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Jeff
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Save me.

Postby Jeff » 2004.07.28 2:08 am

Converting to Linux is probably the tech equivalent of becoming a born-again Christian. So I'm asking for help to be "saved".

Nate, I pride myself on my general IT knowledge and capability. I'm certainly not as skilled as many people in the field, yourself includied, but my abilities have helped me make friends, save money, and make money. The problem is, I've skipped Linux.

I think I tried getting a slackware distro running a while back. No dice. I think it was attempting to load the boot animation and just started spitting binary at me. I probably could have fixed it, but I know nothing about anything when it comes to this. I have a Phlak disc which boots just fine. This is great, but seeing as it's on a CD there isn't much I can do with it.

There's got to be a starting point, but I don't know where it is. I've never really dealt with a non-MS OS. I can understand Macs, but that shouldn't count. I don't even know where to begin. I would easily switch from XP Pro to a Linux kernel if only I knew what I was doing.

A: General Knowledge
- What's a good, free distribution for a first-timer?
- How the fuck do I add a GUI when I can't even understand the command line directory structure?
- Is it easy to set up a dual boot that I could later remove if I wanted to without destroying my ability to boot XP? (Red had some serious issues with lilo)

B: Compatibility
- I love some of the new features in Office 2k3, especially in FrontPage and Outlook. Can you point me in the right direction as far as emulating a Windows environment?
- Can most distributions read NTFS from the get-go, or will I need to find some drivers?
- I need to run Adobe Premiere and AfterEffects. Do you know anything about DV device support, or would this be another situation for a Windows emulator?
- Fuck Photoshop, I like PSP. Again with the emulator?
- IM. Gaim supports Yahoo, Aim, ICQ, and MSN? Good. What about webcam support? My girlfriend lives in Kenosha, and being able to see her every day is nice.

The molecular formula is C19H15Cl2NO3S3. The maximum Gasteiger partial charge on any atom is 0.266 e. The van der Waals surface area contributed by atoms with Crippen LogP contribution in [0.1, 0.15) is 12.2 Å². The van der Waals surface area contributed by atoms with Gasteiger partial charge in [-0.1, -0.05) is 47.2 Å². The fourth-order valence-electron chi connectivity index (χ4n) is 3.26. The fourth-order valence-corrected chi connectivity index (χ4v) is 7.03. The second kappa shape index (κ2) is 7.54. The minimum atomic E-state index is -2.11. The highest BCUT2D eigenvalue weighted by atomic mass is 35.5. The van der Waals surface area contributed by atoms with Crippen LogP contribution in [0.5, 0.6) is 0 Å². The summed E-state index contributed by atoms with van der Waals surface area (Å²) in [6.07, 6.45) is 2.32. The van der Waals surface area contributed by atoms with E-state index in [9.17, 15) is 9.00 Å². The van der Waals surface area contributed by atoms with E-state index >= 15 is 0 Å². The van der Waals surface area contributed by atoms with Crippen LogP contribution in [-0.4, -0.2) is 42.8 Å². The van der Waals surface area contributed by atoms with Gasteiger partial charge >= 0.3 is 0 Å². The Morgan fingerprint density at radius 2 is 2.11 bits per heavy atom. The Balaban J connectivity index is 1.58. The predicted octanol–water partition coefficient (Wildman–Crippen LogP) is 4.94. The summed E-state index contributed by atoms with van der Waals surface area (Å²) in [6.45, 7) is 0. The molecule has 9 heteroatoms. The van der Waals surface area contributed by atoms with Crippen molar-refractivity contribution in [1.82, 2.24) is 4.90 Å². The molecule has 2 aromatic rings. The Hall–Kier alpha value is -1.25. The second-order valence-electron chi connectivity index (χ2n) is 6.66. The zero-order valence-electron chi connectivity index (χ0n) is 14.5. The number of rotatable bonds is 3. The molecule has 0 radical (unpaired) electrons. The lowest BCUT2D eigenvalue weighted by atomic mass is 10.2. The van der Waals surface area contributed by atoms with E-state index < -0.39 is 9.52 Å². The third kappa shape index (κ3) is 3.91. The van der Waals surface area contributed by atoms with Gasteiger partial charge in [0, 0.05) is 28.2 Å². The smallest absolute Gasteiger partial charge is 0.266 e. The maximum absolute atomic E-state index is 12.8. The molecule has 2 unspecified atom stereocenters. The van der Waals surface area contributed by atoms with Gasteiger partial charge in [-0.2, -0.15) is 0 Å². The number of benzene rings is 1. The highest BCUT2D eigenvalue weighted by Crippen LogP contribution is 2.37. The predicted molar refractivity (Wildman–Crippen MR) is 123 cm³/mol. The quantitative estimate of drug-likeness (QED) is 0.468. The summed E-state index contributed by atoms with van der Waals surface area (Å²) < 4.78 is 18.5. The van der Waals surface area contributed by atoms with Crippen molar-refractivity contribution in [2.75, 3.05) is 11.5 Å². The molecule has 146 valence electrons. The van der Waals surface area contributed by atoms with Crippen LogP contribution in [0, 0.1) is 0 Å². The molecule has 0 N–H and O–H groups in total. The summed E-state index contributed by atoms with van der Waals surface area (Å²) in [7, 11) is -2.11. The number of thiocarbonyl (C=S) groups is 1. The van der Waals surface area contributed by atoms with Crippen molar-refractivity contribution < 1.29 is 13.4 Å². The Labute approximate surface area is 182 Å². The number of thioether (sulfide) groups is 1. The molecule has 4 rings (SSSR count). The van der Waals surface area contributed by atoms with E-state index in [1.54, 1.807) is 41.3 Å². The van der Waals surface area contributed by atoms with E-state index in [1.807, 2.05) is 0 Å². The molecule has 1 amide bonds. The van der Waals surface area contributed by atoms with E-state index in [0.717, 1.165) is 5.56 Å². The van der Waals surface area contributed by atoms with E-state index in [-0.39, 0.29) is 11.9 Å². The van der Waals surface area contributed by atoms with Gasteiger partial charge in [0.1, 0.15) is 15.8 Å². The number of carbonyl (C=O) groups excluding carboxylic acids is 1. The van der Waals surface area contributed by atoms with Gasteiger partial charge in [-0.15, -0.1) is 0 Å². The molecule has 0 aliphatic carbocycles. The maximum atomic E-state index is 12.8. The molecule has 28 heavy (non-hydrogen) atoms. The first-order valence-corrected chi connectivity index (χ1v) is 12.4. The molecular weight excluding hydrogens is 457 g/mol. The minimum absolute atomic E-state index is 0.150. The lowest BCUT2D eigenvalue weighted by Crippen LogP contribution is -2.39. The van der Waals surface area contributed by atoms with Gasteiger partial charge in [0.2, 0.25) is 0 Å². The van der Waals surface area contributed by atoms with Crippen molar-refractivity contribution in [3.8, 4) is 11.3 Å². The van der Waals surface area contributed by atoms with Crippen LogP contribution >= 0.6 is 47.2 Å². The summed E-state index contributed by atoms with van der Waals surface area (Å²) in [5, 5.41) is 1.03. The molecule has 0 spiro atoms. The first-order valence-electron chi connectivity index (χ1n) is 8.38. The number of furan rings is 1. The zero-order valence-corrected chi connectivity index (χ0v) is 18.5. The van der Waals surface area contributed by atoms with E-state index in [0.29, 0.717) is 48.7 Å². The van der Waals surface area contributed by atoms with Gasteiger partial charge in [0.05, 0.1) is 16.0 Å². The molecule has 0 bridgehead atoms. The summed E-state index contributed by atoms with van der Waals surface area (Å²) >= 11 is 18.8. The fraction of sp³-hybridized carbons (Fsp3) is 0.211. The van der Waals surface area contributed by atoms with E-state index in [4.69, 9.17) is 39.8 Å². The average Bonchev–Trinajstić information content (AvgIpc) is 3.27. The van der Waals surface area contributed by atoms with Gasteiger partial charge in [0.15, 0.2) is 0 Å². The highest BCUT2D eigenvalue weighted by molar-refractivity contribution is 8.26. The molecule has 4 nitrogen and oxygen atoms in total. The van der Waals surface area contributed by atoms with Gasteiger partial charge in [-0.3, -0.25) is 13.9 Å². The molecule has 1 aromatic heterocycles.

- Zip file support, FTP client, DVD player, P2P, audio editing, media player... Have any good examples?

I've wanted to switch or at least test the waters for a long time now. But I sure as hell wasn't going to ask at TE with Drew on patrol. Any help you can give me would be greatly appreciated. I'd just like to get a basic understanding of this.
I do what I can.

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nrunge
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Postby nrunge » 2004.07.28 3:08 am

Now we begin our little adventure.

- What's a good, free distribution for a first-timer?

First lets not get confused by what people call "easy to use" ditro's. Redhat and Mandrake are fine but they end up suffering from the same problems that Windows does because they enable too much shit by default. Debian is nice because you install only what you need, its not the easiest to install but any person who is tech savvy should be able to understand the basics, Redman for example was able to begin the basic install (if only his network card was recognized). This net install image will install a very base system. Then you install packages from Debian servers (there are people who dedicate their time to pre-compile packages and all their dependencies that will work with Debian). These packages are very new and have security holes/bugs patched and whatnot. Grab the Woody i386 ISO from:
http://www.phy.olemiss.edu/debian-cd/
if you have any problems with Woody (stable Debian branch) then try to find Sarge, its technically "unstable" but that doesnt mean like Windows beta unstable, it means that it will work on 90% of systems but is not fully tested, this goes as well for the stable/unstable Linux kernel branches, I ran 2.5.x for a while and had no probs. In Linux Kernel development even numbers 2.2, 2.4, 2.6 are stable and odd numbers 2.3, 2.5 are unstable. 2.3 eventually became fully merged into 2.4 and 2.5 to 2.6, Torvalds has currently stopped on 2.6 so there is not yet a 2.7 branch.